A doctoral mentor is an adjunct faculty member who serves a student in a variety of ways in the 2nd through 4th phases of the student’s enrollment in the Ph.D. program.
During the 2nd phase (2nd year) of the program, students complete 4-6 focused, independent studies totaling 24 semester credits per academic year (maximum of 6 credits per course and 12 credits per semester). Doctoral mentors guide and evaluate the student’s coursework and are paid a stipend based on a per credit rate (currently $125 per credit per course). Although there is no absolute quantitative requirement, while mentoring student coursework, it is expected that the doctoral mentor will devote approximately 6-12 hours per credit to advising, mentoring, and providing feedback on student work.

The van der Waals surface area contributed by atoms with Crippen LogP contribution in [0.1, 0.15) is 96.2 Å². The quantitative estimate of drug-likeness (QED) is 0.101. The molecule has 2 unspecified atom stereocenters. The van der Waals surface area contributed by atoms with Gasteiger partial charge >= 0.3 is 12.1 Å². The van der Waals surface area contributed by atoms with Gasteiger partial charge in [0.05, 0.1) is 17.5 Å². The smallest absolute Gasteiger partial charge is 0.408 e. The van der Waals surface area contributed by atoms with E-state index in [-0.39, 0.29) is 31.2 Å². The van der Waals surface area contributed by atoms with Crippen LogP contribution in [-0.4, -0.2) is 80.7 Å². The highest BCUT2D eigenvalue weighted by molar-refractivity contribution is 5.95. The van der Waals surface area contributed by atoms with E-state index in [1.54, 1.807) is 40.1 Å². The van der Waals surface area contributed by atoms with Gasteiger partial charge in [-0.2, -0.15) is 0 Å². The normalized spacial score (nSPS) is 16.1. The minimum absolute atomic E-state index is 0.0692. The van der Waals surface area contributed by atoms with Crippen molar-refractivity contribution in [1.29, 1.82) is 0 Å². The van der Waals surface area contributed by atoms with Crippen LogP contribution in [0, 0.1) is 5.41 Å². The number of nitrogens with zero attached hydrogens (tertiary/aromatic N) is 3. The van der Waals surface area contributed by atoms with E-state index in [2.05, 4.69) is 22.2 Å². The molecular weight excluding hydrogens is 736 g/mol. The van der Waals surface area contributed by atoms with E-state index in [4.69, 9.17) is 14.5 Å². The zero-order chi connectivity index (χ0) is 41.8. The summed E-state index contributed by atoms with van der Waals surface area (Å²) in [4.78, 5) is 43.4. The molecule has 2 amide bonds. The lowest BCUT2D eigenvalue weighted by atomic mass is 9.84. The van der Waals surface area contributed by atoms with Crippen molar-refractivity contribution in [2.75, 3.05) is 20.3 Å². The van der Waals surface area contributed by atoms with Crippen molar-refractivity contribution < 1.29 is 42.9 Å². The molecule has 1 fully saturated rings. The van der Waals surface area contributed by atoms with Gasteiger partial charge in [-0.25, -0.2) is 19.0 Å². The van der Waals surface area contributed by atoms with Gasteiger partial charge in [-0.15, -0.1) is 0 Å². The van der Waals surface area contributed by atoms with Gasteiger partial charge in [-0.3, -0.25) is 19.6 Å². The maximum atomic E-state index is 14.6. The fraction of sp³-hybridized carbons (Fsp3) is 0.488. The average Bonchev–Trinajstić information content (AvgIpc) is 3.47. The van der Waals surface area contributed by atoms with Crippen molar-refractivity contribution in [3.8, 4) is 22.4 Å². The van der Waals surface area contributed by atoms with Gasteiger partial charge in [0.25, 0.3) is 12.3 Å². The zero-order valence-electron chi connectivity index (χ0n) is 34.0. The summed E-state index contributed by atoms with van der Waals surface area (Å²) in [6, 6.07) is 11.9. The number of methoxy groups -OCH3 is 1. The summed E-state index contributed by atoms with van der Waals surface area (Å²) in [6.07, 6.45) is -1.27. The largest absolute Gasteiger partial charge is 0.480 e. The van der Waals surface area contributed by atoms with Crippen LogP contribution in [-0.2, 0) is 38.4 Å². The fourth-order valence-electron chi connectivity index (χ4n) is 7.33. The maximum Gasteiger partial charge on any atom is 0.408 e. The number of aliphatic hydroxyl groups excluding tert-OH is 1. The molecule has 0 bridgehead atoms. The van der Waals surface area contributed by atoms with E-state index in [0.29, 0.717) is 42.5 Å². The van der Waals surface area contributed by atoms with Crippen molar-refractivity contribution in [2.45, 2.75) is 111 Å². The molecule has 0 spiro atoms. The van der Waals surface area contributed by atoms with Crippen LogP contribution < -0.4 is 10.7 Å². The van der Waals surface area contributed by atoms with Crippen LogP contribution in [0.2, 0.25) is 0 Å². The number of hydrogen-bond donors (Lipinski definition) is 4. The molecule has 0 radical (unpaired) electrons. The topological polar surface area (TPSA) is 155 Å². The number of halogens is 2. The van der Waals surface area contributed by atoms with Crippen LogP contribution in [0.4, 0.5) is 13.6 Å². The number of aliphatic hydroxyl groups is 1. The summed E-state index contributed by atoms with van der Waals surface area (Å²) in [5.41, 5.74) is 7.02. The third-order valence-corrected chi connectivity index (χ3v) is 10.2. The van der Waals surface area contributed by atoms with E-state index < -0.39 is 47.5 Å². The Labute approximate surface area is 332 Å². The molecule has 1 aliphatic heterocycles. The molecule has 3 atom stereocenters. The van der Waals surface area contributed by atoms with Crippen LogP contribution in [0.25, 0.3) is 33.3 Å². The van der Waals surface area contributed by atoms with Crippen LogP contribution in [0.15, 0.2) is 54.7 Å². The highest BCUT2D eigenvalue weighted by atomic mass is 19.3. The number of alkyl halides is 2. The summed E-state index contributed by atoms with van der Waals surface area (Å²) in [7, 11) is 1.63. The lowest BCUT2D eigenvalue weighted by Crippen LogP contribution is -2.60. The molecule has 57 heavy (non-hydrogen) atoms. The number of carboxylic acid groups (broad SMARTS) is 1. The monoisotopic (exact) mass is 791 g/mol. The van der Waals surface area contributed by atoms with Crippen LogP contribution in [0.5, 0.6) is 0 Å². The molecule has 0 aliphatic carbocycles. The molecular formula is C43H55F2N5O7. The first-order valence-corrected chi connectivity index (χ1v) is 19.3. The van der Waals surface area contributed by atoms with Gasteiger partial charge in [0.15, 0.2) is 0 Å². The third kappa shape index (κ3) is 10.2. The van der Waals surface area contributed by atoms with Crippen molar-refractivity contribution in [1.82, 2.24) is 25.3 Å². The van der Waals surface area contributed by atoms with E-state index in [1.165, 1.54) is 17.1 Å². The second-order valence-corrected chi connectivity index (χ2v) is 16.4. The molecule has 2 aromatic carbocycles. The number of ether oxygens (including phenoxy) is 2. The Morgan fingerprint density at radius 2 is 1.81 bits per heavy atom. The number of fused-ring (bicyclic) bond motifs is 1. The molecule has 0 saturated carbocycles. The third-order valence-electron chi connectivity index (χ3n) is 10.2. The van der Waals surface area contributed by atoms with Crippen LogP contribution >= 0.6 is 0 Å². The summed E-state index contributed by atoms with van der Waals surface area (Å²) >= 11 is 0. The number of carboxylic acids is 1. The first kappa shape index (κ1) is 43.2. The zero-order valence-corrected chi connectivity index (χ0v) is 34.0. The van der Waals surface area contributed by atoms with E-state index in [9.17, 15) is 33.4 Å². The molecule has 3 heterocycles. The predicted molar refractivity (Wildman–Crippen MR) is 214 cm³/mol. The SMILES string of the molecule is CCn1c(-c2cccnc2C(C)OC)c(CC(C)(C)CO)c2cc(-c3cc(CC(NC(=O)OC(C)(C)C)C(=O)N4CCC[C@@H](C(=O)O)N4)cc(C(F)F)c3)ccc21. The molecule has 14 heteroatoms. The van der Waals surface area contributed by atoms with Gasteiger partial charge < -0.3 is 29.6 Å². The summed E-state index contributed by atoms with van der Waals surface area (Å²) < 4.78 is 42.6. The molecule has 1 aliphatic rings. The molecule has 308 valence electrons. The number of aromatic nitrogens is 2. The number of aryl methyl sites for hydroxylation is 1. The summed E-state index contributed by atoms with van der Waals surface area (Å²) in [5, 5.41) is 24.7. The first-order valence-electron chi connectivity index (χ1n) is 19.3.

In the 3rd and 4th phases of a student’s program, the primary role of a doctoral mentor is to serve on a student’s doctoral committee overseeing qualifying activities (e.g., comprehensive assessment, advanced methodologies and methods course, practicum, and dissertation/project proposal) and dissertation/project work. The stipend for this work is determined on a per credit basis (currently $75 per credit for a minimum of 6 credits and a maximum of 12 credits). The time commitment will normally be approximately 2-4 hours per credit per semester for each student served.
All stipends will be calculated on a per credit, per semester basis and the first half of a stipend will be paid approximately 4 to 6 weeks after the beginning of the semester and completion of all necessary employment paperwork. The second half of the stipend will usually be paid 4-6 weeks after completion of the semester and all end-of-semester documents.
Prescott College Trivia